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Last Week Tonight Asks How Is Hollywood Whitewashing Still a Thing?

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Want to know what’s so important about #OscarsSoWhite? Check out this skit by the peeps at Last Week Tonight with John Oliver. “Whitewashing” gives us a cheeky overview of the systematic problem in Hollywood that once again contributed to a lack of actors and actresses of color in the Academy Award nominations.

Whitewashing is a term that can refer to an individual who (intentionally or unintentionally) casts off their cultural practices/background in order to fit into the cultural norms – however, it is used in this video to refer to the act of casting Caucasian actors and actresses as characters that are ethnically non-white. Among the famous examples mentioned in this video, there are a ton of Asian characters including Katharine Hepburn as Jade Tan in “Dragon Seed” (2004), Mickey Rooney as Mr. Yunioshi in “Breakfast at Tiffany’s” (1961) and Emma Stone as Allison Ng in Aloha (2015). They even mention Tom Cruise’s role as Capt. Nathan Algren in “The Last Samurai” (2003) as quite ridiculous, and I have to agree (even though Tom Cruise is great).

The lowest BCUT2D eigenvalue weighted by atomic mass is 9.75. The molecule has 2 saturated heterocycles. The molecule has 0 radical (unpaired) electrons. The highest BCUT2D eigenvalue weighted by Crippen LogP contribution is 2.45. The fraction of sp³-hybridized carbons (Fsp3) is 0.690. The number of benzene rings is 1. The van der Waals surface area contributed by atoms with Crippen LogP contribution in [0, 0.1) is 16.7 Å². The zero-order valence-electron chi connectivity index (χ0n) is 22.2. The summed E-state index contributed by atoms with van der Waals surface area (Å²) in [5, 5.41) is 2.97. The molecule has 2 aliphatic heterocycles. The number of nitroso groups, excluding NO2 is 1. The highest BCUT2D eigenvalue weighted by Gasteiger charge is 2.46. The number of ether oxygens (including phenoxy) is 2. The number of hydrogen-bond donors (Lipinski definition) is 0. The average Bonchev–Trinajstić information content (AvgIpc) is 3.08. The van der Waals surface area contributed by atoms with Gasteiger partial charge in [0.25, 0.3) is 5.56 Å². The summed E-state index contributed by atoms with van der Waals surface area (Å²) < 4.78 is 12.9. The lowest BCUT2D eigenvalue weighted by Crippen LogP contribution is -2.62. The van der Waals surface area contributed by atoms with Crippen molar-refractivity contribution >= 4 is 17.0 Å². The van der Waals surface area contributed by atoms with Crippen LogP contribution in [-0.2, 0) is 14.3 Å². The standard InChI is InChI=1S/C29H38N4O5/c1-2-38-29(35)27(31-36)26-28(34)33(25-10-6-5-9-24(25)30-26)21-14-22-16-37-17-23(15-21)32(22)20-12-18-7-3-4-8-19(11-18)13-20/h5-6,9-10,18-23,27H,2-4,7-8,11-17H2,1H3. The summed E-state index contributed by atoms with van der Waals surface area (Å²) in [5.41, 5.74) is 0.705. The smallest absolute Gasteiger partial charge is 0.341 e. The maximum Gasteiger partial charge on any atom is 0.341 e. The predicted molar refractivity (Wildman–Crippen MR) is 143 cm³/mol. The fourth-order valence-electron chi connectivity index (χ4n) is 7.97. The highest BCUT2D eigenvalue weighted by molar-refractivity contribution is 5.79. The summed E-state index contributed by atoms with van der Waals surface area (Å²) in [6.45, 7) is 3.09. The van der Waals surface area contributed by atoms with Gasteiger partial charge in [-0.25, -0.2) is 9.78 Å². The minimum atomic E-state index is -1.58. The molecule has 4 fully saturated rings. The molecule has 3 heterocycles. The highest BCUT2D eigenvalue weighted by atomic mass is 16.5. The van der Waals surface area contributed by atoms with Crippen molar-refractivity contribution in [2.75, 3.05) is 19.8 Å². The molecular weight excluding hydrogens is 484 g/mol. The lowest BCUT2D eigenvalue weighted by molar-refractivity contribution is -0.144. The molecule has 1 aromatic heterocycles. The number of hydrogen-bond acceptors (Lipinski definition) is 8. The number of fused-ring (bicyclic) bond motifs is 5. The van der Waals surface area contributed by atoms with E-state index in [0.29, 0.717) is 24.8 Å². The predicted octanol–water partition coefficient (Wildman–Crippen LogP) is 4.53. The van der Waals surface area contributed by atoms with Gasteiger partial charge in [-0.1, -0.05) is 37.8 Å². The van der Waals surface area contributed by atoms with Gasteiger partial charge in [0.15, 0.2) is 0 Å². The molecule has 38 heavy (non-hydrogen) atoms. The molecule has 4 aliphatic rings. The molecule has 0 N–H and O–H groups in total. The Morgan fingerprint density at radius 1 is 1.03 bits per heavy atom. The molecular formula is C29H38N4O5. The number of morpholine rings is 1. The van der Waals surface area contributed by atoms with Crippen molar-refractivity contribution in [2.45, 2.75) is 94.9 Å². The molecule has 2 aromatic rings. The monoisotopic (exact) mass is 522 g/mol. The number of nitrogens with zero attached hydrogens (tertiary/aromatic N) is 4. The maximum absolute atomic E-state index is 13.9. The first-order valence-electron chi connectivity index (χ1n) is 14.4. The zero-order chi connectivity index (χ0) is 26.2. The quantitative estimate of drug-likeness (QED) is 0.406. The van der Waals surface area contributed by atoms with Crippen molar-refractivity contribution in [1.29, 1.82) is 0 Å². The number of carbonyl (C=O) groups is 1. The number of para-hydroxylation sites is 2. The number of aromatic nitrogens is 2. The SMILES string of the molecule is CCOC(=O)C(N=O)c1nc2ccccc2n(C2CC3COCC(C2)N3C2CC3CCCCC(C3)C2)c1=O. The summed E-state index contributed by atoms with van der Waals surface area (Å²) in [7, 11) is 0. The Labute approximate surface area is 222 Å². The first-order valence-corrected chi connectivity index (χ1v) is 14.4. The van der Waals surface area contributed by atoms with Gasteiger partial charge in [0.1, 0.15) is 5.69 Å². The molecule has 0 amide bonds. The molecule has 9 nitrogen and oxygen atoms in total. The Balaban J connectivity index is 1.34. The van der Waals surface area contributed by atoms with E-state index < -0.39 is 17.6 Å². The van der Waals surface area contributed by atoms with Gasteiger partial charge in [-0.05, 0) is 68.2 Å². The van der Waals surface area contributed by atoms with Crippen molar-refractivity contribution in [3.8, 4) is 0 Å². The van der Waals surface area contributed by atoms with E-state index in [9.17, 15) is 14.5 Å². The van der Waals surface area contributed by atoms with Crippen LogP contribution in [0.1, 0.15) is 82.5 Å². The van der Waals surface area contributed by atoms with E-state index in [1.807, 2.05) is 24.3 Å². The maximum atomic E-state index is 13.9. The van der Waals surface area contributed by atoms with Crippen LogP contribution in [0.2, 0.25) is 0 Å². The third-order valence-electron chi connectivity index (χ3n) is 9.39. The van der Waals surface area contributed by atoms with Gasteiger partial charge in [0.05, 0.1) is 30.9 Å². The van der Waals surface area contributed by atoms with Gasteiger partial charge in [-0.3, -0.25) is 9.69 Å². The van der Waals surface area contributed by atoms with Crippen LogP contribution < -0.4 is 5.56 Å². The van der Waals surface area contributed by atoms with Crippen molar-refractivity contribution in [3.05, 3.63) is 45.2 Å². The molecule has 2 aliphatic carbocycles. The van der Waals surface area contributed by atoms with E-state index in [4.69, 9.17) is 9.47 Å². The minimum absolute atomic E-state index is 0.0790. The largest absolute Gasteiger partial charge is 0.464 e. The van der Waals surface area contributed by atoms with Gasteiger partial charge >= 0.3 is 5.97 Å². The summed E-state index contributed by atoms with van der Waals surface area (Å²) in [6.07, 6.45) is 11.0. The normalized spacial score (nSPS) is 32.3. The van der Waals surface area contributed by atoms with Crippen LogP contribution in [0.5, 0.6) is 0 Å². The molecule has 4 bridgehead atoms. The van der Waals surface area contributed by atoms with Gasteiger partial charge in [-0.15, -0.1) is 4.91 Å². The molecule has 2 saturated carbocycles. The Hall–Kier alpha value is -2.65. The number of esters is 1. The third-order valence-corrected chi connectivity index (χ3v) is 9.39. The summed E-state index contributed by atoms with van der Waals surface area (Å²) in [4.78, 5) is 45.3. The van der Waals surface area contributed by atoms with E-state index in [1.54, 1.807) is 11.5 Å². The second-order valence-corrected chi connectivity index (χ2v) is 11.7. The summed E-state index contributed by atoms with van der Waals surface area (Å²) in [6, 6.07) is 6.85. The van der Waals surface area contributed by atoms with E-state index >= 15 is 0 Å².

The video doesn’t blame the Academy for #OscarsSoWhite, but traces the act of whitewashing roles in Hollywood back to historic roots. It provides an interesting commentary on how the problem is still pervasive today, even in how people react to casting non-white actors and actresses as traditionally white characters (Michael B. Jordan as Johnny Storm in “Fantastic Four” and John Boyega as Finn in “Star Wars: The Force Awakens”).

While whitewashing isn’t as harmful as some of the most stereotypical portrayals from the 40s-60s, it is still an act of oppression. It drowns out the representation of people of color in mainstream media and, ultimately, leads to a lack of representation at The Oscars.

Check out the video below (contains some NSFW language)

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Cover Image via Last Week Tonight/HBO

 

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Written on February 24, 2016 by ·
Frankie is a writer, dog-lover, and grilled cheese enthusiast based in Southern California.
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